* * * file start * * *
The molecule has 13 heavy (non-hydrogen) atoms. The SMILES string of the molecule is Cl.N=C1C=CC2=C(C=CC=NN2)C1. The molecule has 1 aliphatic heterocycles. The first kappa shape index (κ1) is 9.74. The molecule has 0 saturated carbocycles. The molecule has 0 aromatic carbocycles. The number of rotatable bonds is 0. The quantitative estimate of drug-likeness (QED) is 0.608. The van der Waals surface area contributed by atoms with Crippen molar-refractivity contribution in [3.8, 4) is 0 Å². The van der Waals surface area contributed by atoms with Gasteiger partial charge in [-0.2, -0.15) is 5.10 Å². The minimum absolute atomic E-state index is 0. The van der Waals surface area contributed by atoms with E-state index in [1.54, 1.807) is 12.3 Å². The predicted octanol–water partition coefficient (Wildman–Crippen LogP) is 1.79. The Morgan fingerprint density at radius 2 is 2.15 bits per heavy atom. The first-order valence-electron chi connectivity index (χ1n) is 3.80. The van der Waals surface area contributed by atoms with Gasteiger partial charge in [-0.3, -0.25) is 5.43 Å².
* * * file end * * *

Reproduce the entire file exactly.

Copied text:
The molecule has 13 heavy (non-hydrogen) atoms. The SMILES string of the molecule is Cl.N=C1C=CC2=C(C=CC=NN2)C1. The molecule has 1 aliphatic heterocycles. The first kappa shape index (κ1) is 9.74. The molecule has 0 saturated carbocycles. The molecule has 0 aromatic carbocycles. The number of rotatable bonds is 0. The quantitative estimate of drug-likeness (QED) is 0.608. The van der Waals surface area contributed by atoms with Crippen molar-refractivity contribution in [3.8, 4) is 0 Å². The van der Waals surface area contributed by atoms with Gasteiger partial charge in [-0.2, -0.15) is 5.10 Å². The minimum absolute atomic E-state index is 0. The van der Waals surface area contributed by atoms with E-state index in [1.54, 1.807) is 12.3 Å². The predicted octanol–water partition coefficient (Wildman–Crippen LogP) is 1.79. The Morgan fingerprint density at radius 2 is 2.15 bits per heavy atom. The first-order valence-electron chi connectivity index (χ1n) is 3.80. The van der Waals surface area contributed by atoms with Gasteiger partial charge in [-0.3, -0.25) is 5.43 Å².